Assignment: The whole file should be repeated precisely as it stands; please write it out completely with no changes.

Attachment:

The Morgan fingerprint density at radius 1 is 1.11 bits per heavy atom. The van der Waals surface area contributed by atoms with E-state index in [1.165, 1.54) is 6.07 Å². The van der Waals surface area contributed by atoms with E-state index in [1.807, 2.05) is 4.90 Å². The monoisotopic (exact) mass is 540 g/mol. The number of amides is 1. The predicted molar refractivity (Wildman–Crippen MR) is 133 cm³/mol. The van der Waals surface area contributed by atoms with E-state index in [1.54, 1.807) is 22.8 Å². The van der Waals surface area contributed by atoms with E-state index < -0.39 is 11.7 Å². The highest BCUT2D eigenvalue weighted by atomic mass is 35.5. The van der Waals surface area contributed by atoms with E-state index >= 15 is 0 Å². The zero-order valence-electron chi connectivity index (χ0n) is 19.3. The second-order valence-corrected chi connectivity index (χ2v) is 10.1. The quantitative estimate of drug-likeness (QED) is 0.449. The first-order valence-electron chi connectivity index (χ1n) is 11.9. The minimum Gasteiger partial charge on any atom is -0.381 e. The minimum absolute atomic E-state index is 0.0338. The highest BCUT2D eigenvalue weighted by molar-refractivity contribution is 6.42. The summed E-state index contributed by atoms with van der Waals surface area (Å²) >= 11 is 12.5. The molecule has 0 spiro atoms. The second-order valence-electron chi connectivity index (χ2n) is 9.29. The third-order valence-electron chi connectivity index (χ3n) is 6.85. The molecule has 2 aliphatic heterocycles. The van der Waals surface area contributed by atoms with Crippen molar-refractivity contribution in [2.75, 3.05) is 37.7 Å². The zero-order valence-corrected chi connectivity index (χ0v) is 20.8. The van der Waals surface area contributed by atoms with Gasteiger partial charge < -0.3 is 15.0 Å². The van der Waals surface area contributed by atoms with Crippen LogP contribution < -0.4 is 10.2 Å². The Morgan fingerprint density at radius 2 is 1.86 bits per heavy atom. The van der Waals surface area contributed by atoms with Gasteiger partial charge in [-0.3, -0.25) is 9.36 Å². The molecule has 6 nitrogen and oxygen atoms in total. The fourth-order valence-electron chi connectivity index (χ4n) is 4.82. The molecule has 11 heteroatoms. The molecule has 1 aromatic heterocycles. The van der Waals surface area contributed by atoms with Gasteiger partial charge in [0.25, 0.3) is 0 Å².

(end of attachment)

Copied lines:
The Morgan fingerprint density at radius 1 is 1.11 bits per heavy atom. The van der Waals surface area contributed by atoms with E-state index in [1.165, 1.54) is 6.07 Å². The van der Waals surface area contributed by atoms with E-state index in [1.807, 2.05) is 4.90 Å². The monoisotopic (exact) mass is 540 g/mol. The number of amides is 1. The predicted molar refractivity (Wildman–Crippen MR) is 133 cm³/mol. The van der Waals surface area contributed by atoms with E-state index in [1.54, 1.807) is 22.8 Å². The van der Waals surface area contributed by atoms with E-state index < -0.39 is 11.7 Å². The highest BCUT2D eigenvalue weighted by atomic mass is 35.5. The van der Waals surface area contributed by atoms with E-state index >= 15 is 0 Å². The zero-order valence-electron chi connectivity index (χ0n) is 19.3. The second-order valence-corrected chi connectivity index (χ2v) is 10.1. The quantitative estimate of drug-likeness (QED) is 0.449. The first-order valence-electron chi connectivity index (χ1n) is 11.9. The minimum Gasteiger partial charge on any atom is -0.381 e. The minimum absolute atomic E-state index is 0.0338. The highest BCUT2D eigenvalue weighted by molar-refractivity contribution is 6.42. The summed E-state index contributed by atoms with van der Waals surface area (Å²) >= 11 is 12.5. The molecule has 0 spiro atoms. The second-order valence-electron chi connectivity index (χ2n) is 9.29. The third-order valence-electron chi connectivity index (χ3n) is 6.85. The molecule has 2 aliphatic heterocycles. The van der Waals surface area contributed by atoms with Crippen molar-refractivity contribution in [2.75, 3.05) is 37.7 Å². The zero-order valence-corrected chi connectivity index (χ0v) is 20.8. The van der Waals surface area contributed by atoms with Gasteiger partial charge < -0.3 is 15.0 Å². The van der Waals surface area contributed by atoms with Crippen LogP contribution < -0.4 is 10.2 Å². The Morgan fingerprint density at radius 2 is 1.86 bits per heavy atom. The van der Waals surface area contributed by atoms with Gasteiger partial charge in [-0.3, -0.25) is 9.36 Å². The molecule has 6 nitrogen and oxygen atoms in total. The fourth-order valence-electron chi connectivity index (χ4n) is 4.82. The molecule has 11 heteroatoms. The molecule has 1 aromatic heterocycles. The van der Waals surface area contributed by atoms with Gasteiger partial charge in [0.25, 0.3) is 0 Å².